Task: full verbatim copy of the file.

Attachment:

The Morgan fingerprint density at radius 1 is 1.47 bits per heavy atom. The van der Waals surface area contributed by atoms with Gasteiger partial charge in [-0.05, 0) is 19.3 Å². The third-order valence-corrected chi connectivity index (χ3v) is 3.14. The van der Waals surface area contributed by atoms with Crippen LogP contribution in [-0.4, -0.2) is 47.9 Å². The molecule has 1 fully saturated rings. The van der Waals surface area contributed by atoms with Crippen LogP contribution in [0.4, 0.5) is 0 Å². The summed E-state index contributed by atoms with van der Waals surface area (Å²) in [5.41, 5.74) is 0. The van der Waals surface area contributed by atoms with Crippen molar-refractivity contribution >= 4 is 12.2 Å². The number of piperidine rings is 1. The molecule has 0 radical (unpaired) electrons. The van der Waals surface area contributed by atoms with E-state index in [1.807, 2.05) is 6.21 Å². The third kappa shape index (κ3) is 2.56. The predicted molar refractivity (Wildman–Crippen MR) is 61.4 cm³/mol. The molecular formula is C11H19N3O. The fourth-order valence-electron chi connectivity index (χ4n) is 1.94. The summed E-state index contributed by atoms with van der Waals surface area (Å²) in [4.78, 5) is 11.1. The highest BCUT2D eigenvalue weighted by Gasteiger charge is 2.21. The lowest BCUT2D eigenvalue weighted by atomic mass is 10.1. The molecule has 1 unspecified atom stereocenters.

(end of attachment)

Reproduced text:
The Morgan fingerprint density at radius 1 is 1.47 bits per heavy atom. The van der Waals surface area contributed by atoms with Gasteiger partial charge in [-0.05, 0) is 19.3 Å². The third-order valence-corrected chi connectivity index (χ3v) is 3.14. The van der Waals surface area contributed by atoms with Crippen LogP contribution in [-0.4, -0.2) is 47.9 Å². The molecule has 1 fully saturated rings. The van der Waals surface area contributed by atoms with Crippen LogP contribution in [0.4, 0.5) is 0 Å². The summed E-state index contributed by atoms with van der Waals surface area (Å²) in [5.41, 5.74) is 0. The van der Waals surface area contributed by atoms with Crippen molar-refractivity contribution >= 4 is 12.2 Å². The number of piperidine rings is 1. The molecule has 0 radical (unpaired) electrons. The van der Waals surface area contributed by atoms with E-state index in [1.807, 2.05) is 6.21 Å². The third kappa shape index (κ3) is 2.56. The predicted molar refractivity (Wildman–Crippen MR) is 61.4 cm³/mol. The molecular formula is C11H19N3O. The fourth-order valence-electron chi connectivity index (χ4n) is 1.94. The summed E-state index contributed by atoms with van der Waals surface area (Å²) in [4.78, 5) is 11.1. The highest BCUT2D eigenvalue weighted by Gasteiger charge is 2.21. The lowest BCUT2D eigenvalue weighted by atomic mass is 10.1. The molecule has 1 unspecified atom stereocenters.